TOOLS BEGIN APPEARING
Suppose you were interested in exploring adoption of statistical
static timing analysis in your flow. Where can you get it? As of
this writing, only one vendor, Extreme Design Automation, markets
a commercially available standalone SSTA tool. One RTL-to-GDSII
tool vendor, Magma Design Automation, offers it in the context of
its implementation flow. And one IDM, IBM Corp., provides access
to SSTA technology through its design-services operations.
Extreme Design Automation refers to its technology as
"variation-aware IC design." According to Extreme's Celik, the
company wants to fill the "design-to-manufacturing gap" with its
XT statistical timing signoff tool (Fig.
Initially, Extreme sees XT as overlapping or coexisting with
"In a way, statistical timing will check whether PrimeTime's
analysis is correct or not," says Celik. "It will check whether
corners are valid or find others that PrimeTime may miss. Or, it
can check whether the margins and derating factors used in
PrimeTime are safe or pessimistic."
Extreme's XT is a block-based tool. It also can handle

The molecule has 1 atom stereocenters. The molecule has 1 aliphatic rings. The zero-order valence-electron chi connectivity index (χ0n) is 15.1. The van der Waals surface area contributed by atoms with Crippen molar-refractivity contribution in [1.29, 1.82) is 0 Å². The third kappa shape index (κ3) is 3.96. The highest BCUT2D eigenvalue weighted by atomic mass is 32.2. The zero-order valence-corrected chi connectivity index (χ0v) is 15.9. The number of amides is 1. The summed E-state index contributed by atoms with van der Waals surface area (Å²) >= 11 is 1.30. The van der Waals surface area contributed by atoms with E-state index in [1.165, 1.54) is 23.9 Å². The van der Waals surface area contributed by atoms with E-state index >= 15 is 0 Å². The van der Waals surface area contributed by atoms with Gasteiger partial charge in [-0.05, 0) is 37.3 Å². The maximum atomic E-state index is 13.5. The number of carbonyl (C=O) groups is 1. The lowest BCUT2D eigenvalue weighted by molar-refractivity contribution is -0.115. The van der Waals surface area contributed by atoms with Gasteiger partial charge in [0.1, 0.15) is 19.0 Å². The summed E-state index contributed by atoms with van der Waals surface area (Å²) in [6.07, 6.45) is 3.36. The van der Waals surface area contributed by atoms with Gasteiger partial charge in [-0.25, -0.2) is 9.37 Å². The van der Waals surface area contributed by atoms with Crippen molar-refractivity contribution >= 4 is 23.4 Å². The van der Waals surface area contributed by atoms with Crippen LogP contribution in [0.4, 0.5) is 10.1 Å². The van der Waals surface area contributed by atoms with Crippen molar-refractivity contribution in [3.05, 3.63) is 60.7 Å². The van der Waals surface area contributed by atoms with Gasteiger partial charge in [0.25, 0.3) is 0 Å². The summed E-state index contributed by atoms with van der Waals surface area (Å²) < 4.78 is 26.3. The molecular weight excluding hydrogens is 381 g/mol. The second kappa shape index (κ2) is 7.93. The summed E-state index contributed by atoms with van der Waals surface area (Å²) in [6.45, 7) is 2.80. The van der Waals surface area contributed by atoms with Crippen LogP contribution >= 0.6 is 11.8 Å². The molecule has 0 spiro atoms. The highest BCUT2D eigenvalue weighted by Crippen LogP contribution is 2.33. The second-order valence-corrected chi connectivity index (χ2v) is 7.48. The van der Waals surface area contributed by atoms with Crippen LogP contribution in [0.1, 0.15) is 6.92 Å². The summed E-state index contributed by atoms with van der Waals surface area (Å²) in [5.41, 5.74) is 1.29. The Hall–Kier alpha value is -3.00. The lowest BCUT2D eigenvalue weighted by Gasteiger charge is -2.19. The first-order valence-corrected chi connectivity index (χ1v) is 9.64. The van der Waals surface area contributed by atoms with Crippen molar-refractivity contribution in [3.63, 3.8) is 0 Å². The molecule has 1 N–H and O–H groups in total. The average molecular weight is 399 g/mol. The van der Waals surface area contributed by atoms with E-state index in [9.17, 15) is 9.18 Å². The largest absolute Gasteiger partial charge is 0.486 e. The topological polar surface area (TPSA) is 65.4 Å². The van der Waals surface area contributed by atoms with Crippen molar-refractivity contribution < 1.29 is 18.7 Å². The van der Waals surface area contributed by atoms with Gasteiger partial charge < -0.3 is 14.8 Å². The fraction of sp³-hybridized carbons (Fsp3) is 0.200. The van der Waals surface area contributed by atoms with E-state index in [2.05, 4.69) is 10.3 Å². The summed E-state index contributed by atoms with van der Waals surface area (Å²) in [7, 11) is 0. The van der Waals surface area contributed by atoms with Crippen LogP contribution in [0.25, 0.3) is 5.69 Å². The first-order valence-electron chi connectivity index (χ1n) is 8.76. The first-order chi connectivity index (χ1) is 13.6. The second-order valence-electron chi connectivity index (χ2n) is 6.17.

path-based analysis. The tool can account for correlation in
variations due to reconvergent paths. Perhaps most importantly, XT
includes a patented sensitivity-analysis technology that
calculates the sensitivities of delays, arrivals, slacks, design
slack, and parametric yield with respect to design parameters
(cell sizes, wire sizes, and wire spacing), system parameters (VDD
and temperature), and process parameters.
Using the results of sensitivity analysis, XT performs
optimizations and engineering change orders (ECOs), such as
resizing of cells. The physical information embodied in the ECOs
is fed back into an incremental place-and-route tool. There, the
ECOs are implemented as post-layout optimizations that improve
parametric yield (Fig.
XT also includes a library-characterization module. "Because we
need delay information for delay tables, we characterize and put
that information in a modified .lib format," says Celik.
Once the library is characterized, it can be reused for a
given-process node or technology. The libraries are additionally